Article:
Siberian ginseng, also called eleuthero, is a different plant from American or Asian ginseng and has a different active ingredient and potential health benefits. It may help give your immune system a boost or increase your energy levels, but it does have some potential side effects, and the evidence for any benefit is still limited, so don't take Siberian ginseng without first consulting your doctor.
Stop the Sniffles
Taking Siberian ginseng within three days of the start of cold symptoms may help make your cold shorter and less severe, especially if you take it with another herb called andrographis, which is used in Asian traditional medicine. You need to take the herb for four or five days to get the maximum effect, but symptoms may start to lessen within two days. This herbal medicine may also help make the flu go away faster, according to the University of Maryland Medical Center.
Siberian ginseng may also help limit fatigue in people with chronic fatigue syndrome. A study published in "Psychological Medicine" in January 2004 found that although this herb wasn't effective in treating all people with chronic fatigue, it appeared to have a beneficial effect for people with less severe fatigue after two months of use.
Taking Siberian ginseng may limit the number and severity of outbreaks you have if you suffer from genital herpes. This herb may also help you to be more mentally alert, although the evidence for this is limited, since research is still in the preliminary stages. Although some people think the herb improves physical stamina, the evidence for this is inconclusive, as studies have had mixed results, with most of the research showing no benefit, according to the American Cancer Society.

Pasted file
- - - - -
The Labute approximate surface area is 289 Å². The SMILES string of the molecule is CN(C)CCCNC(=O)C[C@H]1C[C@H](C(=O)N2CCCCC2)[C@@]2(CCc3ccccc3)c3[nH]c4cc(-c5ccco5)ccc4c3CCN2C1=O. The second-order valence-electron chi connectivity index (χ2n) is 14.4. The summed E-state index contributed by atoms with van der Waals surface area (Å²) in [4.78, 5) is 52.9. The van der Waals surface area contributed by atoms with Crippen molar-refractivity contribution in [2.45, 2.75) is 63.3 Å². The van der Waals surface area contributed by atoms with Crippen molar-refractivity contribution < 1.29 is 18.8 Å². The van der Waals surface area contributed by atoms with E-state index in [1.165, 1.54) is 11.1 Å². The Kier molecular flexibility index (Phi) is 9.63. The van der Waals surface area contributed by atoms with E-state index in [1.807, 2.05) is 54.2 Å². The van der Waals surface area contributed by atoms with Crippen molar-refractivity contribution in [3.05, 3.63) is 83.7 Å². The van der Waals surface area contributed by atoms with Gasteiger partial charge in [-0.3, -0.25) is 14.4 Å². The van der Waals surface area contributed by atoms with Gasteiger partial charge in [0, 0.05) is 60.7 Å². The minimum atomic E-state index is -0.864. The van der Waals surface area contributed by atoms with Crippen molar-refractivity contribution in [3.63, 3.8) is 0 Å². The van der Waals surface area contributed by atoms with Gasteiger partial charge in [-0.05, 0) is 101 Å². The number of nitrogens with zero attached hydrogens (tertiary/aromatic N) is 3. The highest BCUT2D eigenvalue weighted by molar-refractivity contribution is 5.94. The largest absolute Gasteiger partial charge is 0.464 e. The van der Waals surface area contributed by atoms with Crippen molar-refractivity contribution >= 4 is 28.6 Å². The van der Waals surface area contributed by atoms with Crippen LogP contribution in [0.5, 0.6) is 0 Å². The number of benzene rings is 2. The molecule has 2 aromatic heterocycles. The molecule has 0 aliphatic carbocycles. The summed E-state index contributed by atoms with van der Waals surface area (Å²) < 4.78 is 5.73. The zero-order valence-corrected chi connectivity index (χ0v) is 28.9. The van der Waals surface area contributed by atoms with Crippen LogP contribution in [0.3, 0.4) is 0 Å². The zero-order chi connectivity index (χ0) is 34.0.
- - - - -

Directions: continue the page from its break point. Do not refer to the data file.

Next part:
As with many herbal medicines, potential side effects are possible with the use of Siberian ginseng, including drowsiness, diarrhea, nervousness, insomnia, high blood pressure, nosebleeds, headache, vomiting, confusion and an irregular heartbeat. If you have high blood pressure, a heart problem, a hormone-sensitive condition like breast cancer, a mental problem or if you are pregnant, you shouldn't take this herbal medicine. Siberian ginseng can also interact with medications including blood thinners, sedatives, diabetes medications, lithium, digoxin and corticosteroids, causing adverse effects. Andographis can cause rash, diarrhea, nausea, fatigue, headache, sore lymph nodes and allergic reactions and also may interact with anti-clotting, blood pressure and chemotherapy medications.
Based in Massachusetts, Jessica Bruso has been writing since 2008. She holds a master of science degree in food policy and applied nutrition and a bachelor of arts degree in international relations, both from Tufts University.